1 Cor 1:28. And the base things of the world, and the things that are contemptible, hath God chosen, and things that are not, that he might bring to nought things that are:

Here again we find the neuter plural used for the masculine to heighten the paradox between the ways of God and the ways of men.  The Apostle cites three classes of persons, called by God to the faith, who were in striking contrast to those of noble birth (vs 26) that were not called: the base, i.e., those who have not sprung from noble ancestry; the contemptible, i.e., those that are despised and regarded as nothing; things that are not, i.e., those who are considered as not existing.  All these kinds of persons God has brought to the faith of the Crucified, in order to confound and prove to be useless in the work of saving the world those who were considered great according to earthly standards.

If, with A C D F G and Old Latin, we omit και (“and”) before ταμη οντα (“things that are not”), these words form only a clause in apposition to the preceding clauses of the verse, and are not the climax of the sentence.  Manuscripts B E, The Received Text, Vulgate and Peshitto are in favor of retaining και.

1 Cor 1:29.  That no flesh should glory in his sight.

The purpose of God’s action in choosing the rude, the weak and the “things that are not” to confound the wise and the strong and to bring to naught the “things that are,” was that no flesh should glory in his sight, i.e., that no one might be able to attribute his justification and salvation to his own wisdom, or power, or noble birth, but only to the goodness and mercy of God, and that thus all should recognize God as the sole author of human sanctification and salvation.  Supernatural things are from us only through the operation of God’s grace. 

In his sight (Vulg., in conspectu eius) should be “in God’s sight,” to agree with the best Greek reading.

1 Cor 1:30. But of him are you in Christ Jesus, who of God is made unto us wisdom, and justice, and sanctification, and redemption.

Although the Corinthians have nothing of themselves whereof to glory before God, they may, nevertheless, glory in this, that of him, i.e., from God, as form the source of their supernatural life, they are in Christ Jesus, i.e., they have, through Baptism, been incorporated in the mystical body of Christ, being made members of Christ’s Church.  To be “in Christ Jesus” means in St Paul to be a member of the Church of Christ (cf. 9:1; Rom 16:7; Gal 1:22; etc.). 

Who of God, etc.  Since Christians are His members, Crhist communicates to them the gifts he possesses from God, namely, His wisdom, by which the darkenss of error and ignorance are expelled from the mind; His justice and sanctification, by which they are made truly holy and pleasing in the sight of God; His  redemption, by which they are liberated from the serive of sin and the devil.

Justice and sanctification are closely connected by τε και to show they are really the same; for man is not first justified and then sanctified, but both at one and the same time through the infusion of sanctifying grace (Cornely).

It is evident that the Apostle here is not speaking about imputed justice in the Protestant sense, because just as Christ, through faith, has commuincated to us real wisdom, so has He imparted to us real sanctity and justification.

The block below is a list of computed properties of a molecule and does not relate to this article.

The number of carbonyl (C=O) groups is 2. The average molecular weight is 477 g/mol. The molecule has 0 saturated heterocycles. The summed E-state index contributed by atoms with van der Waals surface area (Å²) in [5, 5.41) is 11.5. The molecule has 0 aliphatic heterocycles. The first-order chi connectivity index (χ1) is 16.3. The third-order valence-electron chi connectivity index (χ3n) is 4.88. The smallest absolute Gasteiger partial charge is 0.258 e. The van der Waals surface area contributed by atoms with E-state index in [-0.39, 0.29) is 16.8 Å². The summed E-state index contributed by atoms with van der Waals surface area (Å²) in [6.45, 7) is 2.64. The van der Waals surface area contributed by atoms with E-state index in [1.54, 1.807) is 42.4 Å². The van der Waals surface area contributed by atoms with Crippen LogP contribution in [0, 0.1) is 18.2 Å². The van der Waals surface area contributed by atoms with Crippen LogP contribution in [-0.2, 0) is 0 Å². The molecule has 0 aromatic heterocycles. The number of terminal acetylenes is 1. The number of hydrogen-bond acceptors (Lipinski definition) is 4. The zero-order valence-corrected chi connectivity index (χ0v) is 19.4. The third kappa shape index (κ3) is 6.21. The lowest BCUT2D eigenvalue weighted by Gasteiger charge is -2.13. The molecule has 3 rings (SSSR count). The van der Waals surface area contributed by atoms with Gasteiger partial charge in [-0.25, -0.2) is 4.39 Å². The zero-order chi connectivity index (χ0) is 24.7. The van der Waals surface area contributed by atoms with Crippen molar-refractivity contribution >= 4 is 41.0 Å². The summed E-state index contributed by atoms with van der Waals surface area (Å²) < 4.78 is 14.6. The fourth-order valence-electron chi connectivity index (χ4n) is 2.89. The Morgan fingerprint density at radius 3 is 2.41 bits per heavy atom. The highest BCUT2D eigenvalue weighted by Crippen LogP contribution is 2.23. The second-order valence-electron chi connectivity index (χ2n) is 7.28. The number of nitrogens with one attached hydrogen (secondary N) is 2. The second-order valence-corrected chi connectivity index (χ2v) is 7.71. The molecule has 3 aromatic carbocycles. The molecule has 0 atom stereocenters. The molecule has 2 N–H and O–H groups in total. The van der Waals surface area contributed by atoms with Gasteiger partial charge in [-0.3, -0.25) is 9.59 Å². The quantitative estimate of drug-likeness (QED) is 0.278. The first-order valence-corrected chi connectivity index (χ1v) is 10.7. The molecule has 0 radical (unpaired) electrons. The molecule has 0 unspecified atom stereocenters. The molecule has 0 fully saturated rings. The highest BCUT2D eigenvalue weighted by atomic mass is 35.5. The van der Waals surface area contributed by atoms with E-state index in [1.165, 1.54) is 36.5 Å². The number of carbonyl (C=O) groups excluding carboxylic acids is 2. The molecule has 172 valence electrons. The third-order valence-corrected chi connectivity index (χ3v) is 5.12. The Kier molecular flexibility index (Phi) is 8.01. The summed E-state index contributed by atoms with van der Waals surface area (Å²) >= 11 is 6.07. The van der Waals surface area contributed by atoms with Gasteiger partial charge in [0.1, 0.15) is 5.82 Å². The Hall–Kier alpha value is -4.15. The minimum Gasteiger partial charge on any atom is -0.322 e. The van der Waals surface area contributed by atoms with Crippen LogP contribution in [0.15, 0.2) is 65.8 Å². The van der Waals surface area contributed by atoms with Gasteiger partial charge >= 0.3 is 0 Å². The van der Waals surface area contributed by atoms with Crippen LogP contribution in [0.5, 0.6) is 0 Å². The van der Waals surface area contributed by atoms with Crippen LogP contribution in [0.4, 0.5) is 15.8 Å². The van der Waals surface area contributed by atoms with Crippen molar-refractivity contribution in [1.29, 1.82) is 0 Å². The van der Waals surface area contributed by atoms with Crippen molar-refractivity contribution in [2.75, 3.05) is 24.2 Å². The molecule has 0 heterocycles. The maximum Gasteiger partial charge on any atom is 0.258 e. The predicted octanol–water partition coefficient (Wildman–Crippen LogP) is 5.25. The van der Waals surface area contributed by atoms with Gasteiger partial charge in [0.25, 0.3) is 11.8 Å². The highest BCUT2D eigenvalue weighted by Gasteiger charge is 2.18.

1 Cor 1:31.  That, as it is written: He that glorieth , may glory in the Lord.

Therefore, since the Christian has received all from God, if he wishes to glroy, he must do so in god, as is clear from Jeremiah 9:23-24. 

He that glorieth, etc.  The citation here is only a summary of the Prophet’s word.

After that in the beginning of the verse the verb is understood (γενηται, it may come to pass). 

May glory should be imperative, “let him glory” (Vulg. glorietur).

Lord (κύριος, Lord, in the LXX) really means Yahweh, God.

After having shown (1 Cor 1:17 ff) that the Gospel is both preached and received by the humble and the simple, St Paul now tells the Corinthians that when announcing to them the glad tidings he observed the characteristic method of evangelical preaching.  This he did in order to conform to the divine plane, as already explained, and also in order that the Corinthians might derive the greatest profit from hearing the Gospel.

Posted in Uncategorized | Leave a Comment »

Father Callan’s Introduction to First Corinthians

Posted by Dim Bulb on October 28, 2018

1.  Corinth.  The city to which the Corinthian letters were addressed, and which St Paul first visited and evangelized on his second missionary journey, was not the ancient metropolis by the same name.  The old city, which Cicero called the “light of all Greece” (PRo Lege Manil. 5), was destroyed by the Romans under the generalship of Lucius Mummius in 146 B.C., and lay in complete ruins for an entire century.  In 146 B.C. Julius Caesar laid on the anceint site the foundations of the new metropolis and called it Colonia Julia Corinthus.

In a comparatively short time the new city became nearly as populous and flourishing as the old one had been.  This was due to its remarkable location.  Lying at the southern extremity of the isthmus, about four miles in breadth, that connects the Peloponnesus or lower portion of the Grecian peninsula with the mainland, and fed by the two famous seaport towns, Lechaeum on the west and Cenchrae on the east of the isthmus, Corinth was bound to be, as it had been in the past, a commercial center of highest importance.  Its position was conspicuous on the highway of commerce between the Orient and the Occident, and it was not without reason that the great business thoroughfare of the then-known world passed this way; for all trading between the East and Rome took this route in order to avoid the perilous and more or less continual storms that swept the seas about the southern coast of Greece.  Although inferior to Athens as an intellectual center Corinth was very eminent in this respect also.  It was proud of its many schools of philosophy and rhetoric, as well as the excellence of its architecture.